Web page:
The phrase "solar incentives" includes a wide range of financial incentives designed to make installing and using solar panels more affordable. This is done to encourage people to switch to renewable energy. You may be eligible for various kinds of incentives, such as discounts, cash back or credit towards your monthly utility bill, depending on your situation. Certain incentives come from your specific utility company, county or municipality, some from the state of Pennsylvania and others from the federal government. You might qualify for any of the following types of solar incentives:
- Tax Exemptions: Tax exemptions can come in one of two forms. First, there is sales tax exemption, applied when you purchase solar panels. The second is property tax exemption, which allows you to ignore the added value of your solar system when paying property tax on your home.
- Rebates: Rebates, or cash back after a purchase, are typically applied before any solar tax credits are calculated. These rebates can be offered by your local utility company, by your state or by your county.
- Tax Credits: Tax credits lower, dollar-for-dollar, how much income tax you owe the government. These differ from tax deductions.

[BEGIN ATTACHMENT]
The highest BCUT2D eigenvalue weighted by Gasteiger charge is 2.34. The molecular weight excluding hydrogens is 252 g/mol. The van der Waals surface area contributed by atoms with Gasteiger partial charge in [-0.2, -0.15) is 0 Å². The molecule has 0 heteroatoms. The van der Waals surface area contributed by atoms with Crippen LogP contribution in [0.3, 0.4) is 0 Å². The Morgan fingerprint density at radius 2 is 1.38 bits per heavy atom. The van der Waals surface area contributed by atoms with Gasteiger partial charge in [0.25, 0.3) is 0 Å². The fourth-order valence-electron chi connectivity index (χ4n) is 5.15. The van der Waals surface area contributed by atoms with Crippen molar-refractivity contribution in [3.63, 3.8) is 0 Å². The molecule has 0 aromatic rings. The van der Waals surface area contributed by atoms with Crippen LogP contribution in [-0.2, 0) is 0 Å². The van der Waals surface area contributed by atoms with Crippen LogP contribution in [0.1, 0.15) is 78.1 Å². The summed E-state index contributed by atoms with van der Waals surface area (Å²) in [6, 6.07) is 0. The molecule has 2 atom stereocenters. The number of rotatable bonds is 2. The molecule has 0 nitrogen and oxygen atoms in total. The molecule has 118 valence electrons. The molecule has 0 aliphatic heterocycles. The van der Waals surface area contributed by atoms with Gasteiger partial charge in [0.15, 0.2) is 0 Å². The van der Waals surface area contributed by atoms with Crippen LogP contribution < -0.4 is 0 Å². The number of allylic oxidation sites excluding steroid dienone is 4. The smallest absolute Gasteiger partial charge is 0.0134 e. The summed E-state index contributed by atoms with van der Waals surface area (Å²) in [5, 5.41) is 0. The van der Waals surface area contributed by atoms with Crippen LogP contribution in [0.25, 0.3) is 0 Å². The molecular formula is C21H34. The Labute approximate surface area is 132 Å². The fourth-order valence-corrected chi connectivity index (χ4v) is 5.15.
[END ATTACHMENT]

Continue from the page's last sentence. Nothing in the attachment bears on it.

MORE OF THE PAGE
- Net Metering: Net metering is an incentive you can get once your solar panels are up and running. If you've signed a net metering agreement with your Dickinson utility company, the company will subtract the value of the excess energy your solar system produces from your utility bill each month. In some locations, this is a dollar-for-dollar credit, while in other places you may be refunded a percentage of the value.
- Solar Renewable Energy Certificate (SREC): SRECs and other performance-based incentives are generally handled at the state level. Once your solar panel system meets a predetermined threshold (typically a small amount of energy production), you can receive SRECs that you can then sell to your utility company or other buyers. The money you receive is generally considered part of your taxable income.
Federal Solar Incentives
Federal solar incentives are probably the first thing that comes to mind when you think about solar incentives. The Federal Solar Investment Tax Credit, or ITC, is likely the best-known federal solar incentive. The ITC allows you to claim a tax credit for a predetermined percentage of the cost of your solar system.